Here are the 34 contenders, ranked by the lowest enterprise-value-to-EBITDA ratio as of December 3. A company’s enterprise value includes its market capitalization, debt, and any cash on the balance sheet. EBITDA is earnings before interest, taxes, depreciation, and amortization, a common measure of profitability. (An EV/EBITDA value below 10 is commonly interpreted as healthy, though tech companies often have much higher ratios because investors are willing to pay more for growth.) Companies did not respond to requests for comment unless otherwise noted.


NCR Corporation, a company that helps restaurants, retailers, and banks run their businesses, has not had a great 2022. The company’s stock price has fallen over 40% in the past 12 months, with the public markets valuing the entire company at slightly more than its projected 2023 revenues. Additionally, NCR is fairly leveraged, with $5.7 billion in debt versus $736 million in cash. Wall Street expects the company’s revenue to grow by 3.2% next year.


Synaptics is a developer of human-interface hardware and software, or the means through which humans and computers communicate with each other, like touchpads or biometrics. The company has suffered an over 64% drop in stock price this year and is projected to shrink revenue by nearly 3% in 2023.


SolarWinds develops software to help businesses manage their networks. Its time as a public company has been stormy, with the stock cut in half since debuting on the New York Stock Exchange in 2018 and falling more than 40% this year. SolarWinds now has an enterprise value of just over $2.5 billion, making it affordable for PE firms that might also be attracted to its $493 million of cash on hand.


F5 provides application security, multi-cloud management, and online-fraud prevention. It stands out from most other companies on our list because it has been public since 1999 and is relatively large, with an enterprise value of nearly $9 billion. But with the stock down nearly 40% this year, the company could finally be small enough to attract interest from PE buyers who could also take a liking to its solid balance sheet.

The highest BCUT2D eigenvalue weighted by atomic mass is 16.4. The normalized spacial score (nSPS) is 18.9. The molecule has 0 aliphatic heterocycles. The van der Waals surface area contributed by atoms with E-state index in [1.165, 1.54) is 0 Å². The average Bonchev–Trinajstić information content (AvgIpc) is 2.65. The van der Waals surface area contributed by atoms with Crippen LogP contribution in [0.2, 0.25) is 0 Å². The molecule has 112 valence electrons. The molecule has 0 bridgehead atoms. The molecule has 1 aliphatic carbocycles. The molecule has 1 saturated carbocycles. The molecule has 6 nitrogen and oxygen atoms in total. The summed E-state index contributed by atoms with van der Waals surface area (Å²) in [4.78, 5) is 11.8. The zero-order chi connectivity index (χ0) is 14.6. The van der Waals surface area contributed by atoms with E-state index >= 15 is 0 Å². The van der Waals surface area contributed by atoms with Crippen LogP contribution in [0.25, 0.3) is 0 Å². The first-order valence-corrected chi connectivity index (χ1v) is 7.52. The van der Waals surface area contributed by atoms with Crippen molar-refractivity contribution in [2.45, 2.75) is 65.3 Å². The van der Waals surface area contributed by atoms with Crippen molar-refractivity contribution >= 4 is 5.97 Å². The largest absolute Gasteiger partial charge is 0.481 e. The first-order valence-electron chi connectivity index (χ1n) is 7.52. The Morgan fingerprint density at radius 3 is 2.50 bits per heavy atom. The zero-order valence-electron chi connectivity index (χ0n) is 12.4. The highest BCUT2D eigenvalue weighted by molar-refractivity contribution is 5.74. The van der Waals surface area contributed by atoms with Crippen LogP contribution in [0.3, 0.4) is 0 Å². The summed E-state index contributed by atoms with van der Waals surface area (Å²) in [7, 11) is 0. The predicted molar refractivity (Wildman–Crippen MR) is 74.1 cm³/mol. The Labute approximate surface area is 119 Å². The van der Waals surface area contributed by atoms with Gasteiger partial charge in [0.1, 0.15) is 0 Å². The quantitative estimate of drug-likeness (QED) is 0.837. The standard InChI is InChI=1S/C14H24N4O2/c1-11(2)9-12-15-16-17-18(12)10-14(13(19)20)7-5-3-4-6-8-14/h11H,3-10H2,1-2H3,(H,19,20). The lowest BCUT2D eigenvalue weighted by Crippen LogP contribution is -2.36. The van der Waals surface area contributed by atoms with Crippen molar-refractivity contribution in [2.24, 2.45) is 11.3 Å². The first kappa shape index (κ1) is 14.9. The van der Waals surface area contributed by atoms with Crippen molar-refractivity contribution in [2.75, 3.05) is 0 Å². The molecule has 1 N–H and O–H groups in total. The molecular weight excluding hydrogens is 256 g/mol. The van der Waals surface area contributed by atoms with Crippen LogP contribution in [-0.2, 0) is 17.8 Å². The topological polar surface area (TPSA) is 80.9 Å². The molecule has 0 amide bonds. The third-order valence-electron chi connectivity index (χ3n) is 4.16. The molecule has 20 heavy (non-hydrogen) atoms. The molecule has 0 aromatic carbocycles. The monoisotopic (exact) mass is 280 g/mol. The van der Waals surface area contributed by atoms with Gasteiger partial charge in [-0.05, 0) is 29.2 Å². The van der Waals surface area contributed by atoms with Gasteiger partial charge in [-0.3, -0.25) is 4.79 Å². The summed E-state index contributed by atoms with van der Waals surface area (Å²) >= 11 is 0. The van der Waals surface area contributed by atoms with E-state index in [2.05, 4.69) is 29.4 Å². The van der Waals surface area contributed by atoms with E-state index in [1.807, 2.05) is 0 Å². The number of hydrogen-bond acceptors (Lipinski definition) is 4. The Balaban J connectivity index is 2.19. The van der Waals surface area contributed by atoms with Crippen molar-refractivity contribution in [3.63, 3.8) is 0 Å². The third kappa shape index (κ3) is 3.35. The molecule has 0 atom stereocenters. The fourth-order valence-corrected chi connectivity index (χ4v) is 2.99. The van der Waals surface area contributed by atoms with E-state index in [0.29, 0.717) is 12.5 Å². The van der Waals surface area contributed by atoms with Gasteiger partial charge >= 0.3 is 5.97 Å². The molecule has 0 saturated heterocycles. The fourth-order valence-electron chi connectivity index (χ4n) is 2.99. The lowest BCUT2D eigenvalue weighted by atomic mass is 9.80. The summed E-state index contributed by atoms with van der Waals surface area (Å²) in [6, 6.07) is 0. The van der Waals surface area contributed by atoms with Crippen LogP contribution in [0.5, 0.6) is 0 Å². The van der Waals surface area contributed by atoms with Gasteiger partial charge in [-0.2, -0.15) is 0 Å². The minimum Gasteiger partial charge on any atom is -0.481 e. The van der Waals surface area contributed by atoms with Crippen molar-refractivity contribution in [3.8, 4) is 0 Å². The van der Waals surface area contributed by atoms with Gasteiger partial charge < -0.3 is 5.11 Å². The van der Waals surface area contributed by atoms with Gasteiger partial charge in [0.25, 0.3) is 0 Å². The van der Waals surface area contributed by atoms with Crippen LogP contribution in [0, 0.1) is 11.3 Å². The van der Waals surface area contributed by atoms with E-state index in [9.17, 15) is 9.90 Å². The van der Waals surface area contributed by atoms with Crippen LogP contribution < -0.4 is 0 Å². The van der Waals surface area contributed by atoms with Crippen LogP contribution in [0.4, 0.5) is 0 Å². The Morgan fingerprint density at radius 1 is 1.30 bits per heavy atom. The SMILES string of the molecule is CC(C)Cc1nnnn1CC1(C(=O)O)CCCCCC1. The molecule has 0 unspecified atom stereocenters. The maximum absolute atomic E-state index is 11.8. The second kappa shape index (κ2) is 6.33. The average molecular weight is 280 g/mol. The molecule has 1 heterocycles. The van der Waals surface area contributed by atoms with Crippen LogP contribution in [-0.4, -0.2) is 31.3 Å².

Outsourcing company TaskUs debuted on the public markets in June 2021 with a strong 26% IPO price pop. Since then, however, the company has seen its market capitalization sliced nearly in half in the last year. TaskUs’ low trading multiple of 2.4 times next year’s revenue could be a reflection of its slow revenue growth, with an estimated increase in 2023 revenue of just 6.6%, according to Wall Street estimates.


EverCommerce’s first year as a public company has been a rough one, with the stock down more than 60% since its debut last July. But it has a durable and growing business, providing software-as-a-service to half a million small and midsize companies. It’s carrying more than half a billion dollars in debt, but Wall Street analysts are projecting 12.4% revenue growth next year. 


R1 RCM offers revenue tools to healthcare companies. Despite suffering a 60% drop in stock price this year, which resulted in the company trading at less than three times next year’s revenue, the company is still projected by Wall Street to grow sales at nearly 30% in 2023, making it an attractive target for private-equity firms.


Digital consulting firm Perficient has been an active acquirer in recent years, picking up other consulting companies like Inflection Point and Ameex Technologies. With a stock price down 45% in the last year, though, it may soon find itself on the other side of the table. With a market capitalization of $2.6 billion, Perficient trades at three times next year’s revenue and is projected to grow sales just under 10% in 2023.


E2Open originally entered the public markets in July 2012 before being taken private by Insight Venture Partners in 2015. In February 2021, the supply chain management firm went public for the second time through a special purpose acquisition company, or SPAC, at the height of the SPAC craze. Now, E2Open may become a private company again, as the company deals with a stock price down nearly 50% in the last year and over $1 billion in debt versus just $115 million in cash. A E2Open spokesperson declined to comment.